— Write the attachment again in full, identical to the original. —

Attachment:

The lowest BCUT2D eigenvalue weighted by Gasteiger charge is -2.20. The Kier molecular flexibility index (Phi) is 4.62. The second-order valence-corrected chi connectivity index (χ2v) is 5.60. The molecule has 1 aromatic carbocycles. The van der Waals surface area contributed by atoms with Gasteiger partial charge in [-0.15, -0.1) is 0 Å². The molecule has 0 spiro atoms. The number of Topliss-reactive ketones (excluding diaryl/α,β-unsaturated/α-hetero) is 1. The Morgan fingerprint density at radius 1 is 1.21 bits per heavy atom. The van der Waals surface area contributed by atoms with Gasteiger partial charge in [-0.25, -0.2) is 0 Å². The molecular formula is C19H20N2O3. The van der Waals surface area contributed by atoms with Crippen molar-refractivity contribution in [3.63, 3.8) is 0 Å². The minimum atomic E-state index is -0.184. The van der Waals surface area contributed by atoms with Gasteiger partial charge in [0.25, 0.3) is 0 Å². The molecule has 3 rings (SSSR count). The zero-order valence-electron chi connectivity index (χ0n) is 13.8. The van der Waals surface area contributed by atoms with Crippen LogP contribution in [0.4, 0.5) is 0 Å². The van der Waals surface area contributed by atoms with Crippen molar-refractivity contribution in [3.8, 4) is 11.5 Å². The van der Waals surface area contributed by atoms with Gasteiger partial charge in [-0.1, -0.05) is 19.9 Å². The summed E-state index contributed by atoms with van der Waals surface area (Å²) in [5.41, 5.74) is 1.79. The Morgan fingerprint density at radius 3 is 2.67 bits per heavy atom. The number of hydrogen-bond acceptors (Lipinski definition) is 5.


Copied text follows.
The lowest BCUT2D eigenvalue weighted by Gasteiger charge is -2.20. The Kier molecular flexibility index (Phi) is 4.62. The second-order valence-corrected chi connectivity index (χ2v) is 5.60. The molecule has 1 aromatic carbocycles. The van der Waals surface area contributed by atoms with Gasteiger partial charge in [-0.15, -0.1) is 0 Å². The molecule has 0 spiro atoms. The number of Topliss-reactive ketones (excluding diaryl/α,β-unsaturated/α-hetero) is 1. The Morgan fingerprint density at radius 1 is 1.21 bits per heavy atom. The van der Waals surface area contributed by atoms with Gasteiger partial charge in [-0.25, -0.2) is 0 Å². The molecular formula is C19H20N2O3. The van der Waals surface area contributed by atoms with Crippen molar-refractivity contribution in [3.63, 3.8) is 0 Å². The minimum atomic E-state index is -0.184. The van der Waals surface area contributed by atoms with Gasteiger partial charge in [0.25, 0.3) is 0 Å². The molecule has 3 rings (SSSR count). The zero-order valence-electron chi connectivity index (χ0n) is 13.8. The van der Waals surface area contributed by atoms with Crippen LogP contribution in [0.4, 0.5) is 0 Å². The van der Waals surface area contributed by atoms with Crippen molar-refractivity contribution in [3.8, 4) is 11.5 Å². The van der Waals surface area contributed by atoms with Gasteiger partial charge in [-0.1, -0.05) is 19.9 Å². The summed E-state index contributed by atoms with van der Waals surface area (Å²) in [5.41, 5.74) is 1.79. The Morgan fingerprint density at radius 3 is 2.67 bits per heavy atom. The number of hydrogen-bond acceptors (Lipinski definition) is 5.